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Artificial intelligence

August 2018  |  SPECIAL REPORT: TECHNOLOGY IN BUSINESS: STRATEGY, COMPLIANCE & RISK

Financier Worldwide Magazine

August 2018 Issue


Artificial intelligence (AI) is set to transform the way many firms work. The World Bank and PwC believe AI threatens 40 percent to 80 percent of current jobs. There should be little doubt that AI is a disruptor like none before.

For institutions to harness the potential of AI, they will need to understand not only how to exploit these new technologies but also how to control the emerging risks they entail. We are only just beginning to contemplate how to manage the risks involved.

Some AI technologies are already being adopted at scale. Robotic process automation is carrying out routine processes from invoicing to provisioning disk space. Automation is an ideal technology for many back office processes and the number of use cases is growing rapidly. For example, one professional services firm we have seen saved 40 full time equivalents (FTEs) solely by automating the routine aspects of on-boarding new recruits. Automation is also set to have a dramatic effect on offshore outsourcing, and many vendors are committing to price reductions for application management, helpdesk and other services as automation becomes a key component of their offering.

The risks and regulatory concerns which automation brings are largely new and require thought to uncover and deal with. On the plus side, automation works 24/7, without human fallibility and frees up bright and capable people to do more complex work. On the downside, organisations are adopting smaller suppliers, losing human knowledge, locking in to new technologies and seeing a major upheaval of their workforce.

The risks presented by automation are only magnified by broader AI deployment, such as customer chatbots, roboadvice and smarter Know Your Customer (KYC) processes. These applications are just the start of a more complex world in which computers can understand our words and expressions and their context like never before. In the world of AI, computers can rapidly assess data better than any human in order to reach decisions. Siri, Alexa and other digital assistants are the beginning of a very different way for humans and technology to interact.

Regulators are alive to the issues. As part of their pro-competition mandate, the Financial Conduct Authority (FCA) is generally positive about data exploitation, machine learning and other AI phenomena. The FCA is working with the Bank of England toward more automated reporting and has been exploring its own use of AI as a regulatory enforcement tool. In the US, the Securities and Exchange Commission (SEC) has been using machine learning for analysis in order to spot outliers and trends in compliance. However, the Federal Reserve, the FCA and other financial regulators are cognisant that once AI becomes consumer facing, or is deployed as a regulatory tool by a firm, new risks follow. They welcome the potential of these new technologies, while signalling caution.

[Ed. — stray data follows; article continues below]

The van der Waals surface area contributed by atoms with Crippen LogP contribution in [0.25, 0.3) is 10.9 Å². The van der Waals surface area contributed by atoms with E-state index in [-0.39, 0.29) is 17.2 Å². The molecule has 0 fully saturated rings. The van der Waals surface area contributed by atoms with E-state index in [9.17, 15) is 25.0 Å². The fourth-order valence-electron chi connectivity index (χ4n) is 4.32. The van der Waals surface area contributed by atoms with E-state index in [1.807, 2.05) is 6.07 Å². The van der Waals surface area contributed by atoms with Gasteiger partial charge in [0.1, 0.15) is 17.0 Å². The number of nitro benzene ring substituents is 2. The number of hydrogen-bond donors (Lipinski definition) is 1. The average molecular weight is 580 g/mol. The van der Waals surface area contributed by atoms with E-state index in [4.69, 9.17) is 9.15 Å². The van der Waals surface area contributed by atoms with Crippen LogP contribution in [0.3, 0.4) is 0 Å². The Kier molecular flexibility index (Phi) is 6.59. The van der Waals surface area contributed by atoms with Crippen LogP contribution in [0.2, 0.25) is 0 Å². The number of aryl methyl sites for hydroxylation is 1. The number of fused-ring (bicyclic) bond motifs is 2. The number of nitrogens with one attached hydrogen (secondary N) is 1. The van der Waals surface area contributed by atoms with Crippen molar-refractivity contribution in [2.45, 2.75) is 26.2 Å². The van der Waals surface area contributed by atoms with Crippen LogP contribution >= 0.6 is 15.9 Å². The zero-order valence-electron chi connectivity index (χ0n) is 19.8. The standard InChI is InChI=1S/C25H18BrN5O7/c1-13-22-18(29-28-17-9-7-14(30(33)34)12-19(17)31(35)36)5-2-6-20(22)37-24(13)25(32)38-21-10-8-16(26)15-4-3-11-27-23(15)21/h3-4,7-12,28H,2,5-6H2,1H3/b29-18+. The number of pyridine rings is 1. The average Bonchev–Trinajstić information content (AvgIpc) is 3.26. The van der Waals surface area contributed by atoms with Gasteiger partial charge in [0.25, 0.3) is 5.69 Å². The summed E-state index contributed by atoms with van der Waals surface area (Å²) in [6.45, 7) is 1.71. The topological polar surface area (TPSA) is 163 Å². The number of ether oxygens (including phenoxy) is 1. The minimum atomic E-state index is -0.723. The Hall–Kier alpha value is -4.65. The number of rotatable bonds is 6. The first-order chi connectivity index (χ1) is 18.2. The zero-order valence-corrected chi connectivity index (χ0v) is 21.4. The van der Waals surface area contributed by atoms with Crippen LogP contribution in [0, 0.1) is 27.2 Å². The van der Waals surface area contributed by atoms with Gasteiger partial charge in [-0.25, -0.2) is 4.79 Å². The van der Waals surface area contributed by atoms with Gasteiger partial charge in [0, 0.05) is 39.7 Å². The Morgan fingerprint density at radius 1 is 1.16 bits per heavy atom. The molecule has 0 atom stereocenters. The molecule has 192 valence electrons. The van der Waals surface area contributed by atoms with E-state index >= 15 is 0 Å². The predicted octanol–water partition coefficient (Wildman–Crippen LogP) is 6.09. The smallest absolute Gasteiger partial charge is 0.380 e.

In other sectors, there have been a number of headlines which call into question the speed of adoption of AI. In 2016, Microsoft adopted an experimental ‘chatbot’ called Tay, which was subverted by the online community into becoming a racist, misogynist drug user until it was taken down. Self-driving cars may rapidly be safer than human drivers, but we know they have run through red lights and caused accidents while their AI is being tuned. In financial services, there will be a greater need to understand and monitor these technologies, and a good deal of care will be needed to launch live trading or client-facing technologies.

Other risks from AI can be more mundane, though no less important. These technologies are often being brought to market by a new range of FinTech and RegTech vendors, can be cloud based and often leave no intellectual property rights (IPR) in the hands of the customer. For many organisations, it will be important to assess the potential longevity of these new vendors and their products before deciding whether to bring them into the fold; and to plan for the eventuality that a firm or its clients may need to migrate to different technologies over time.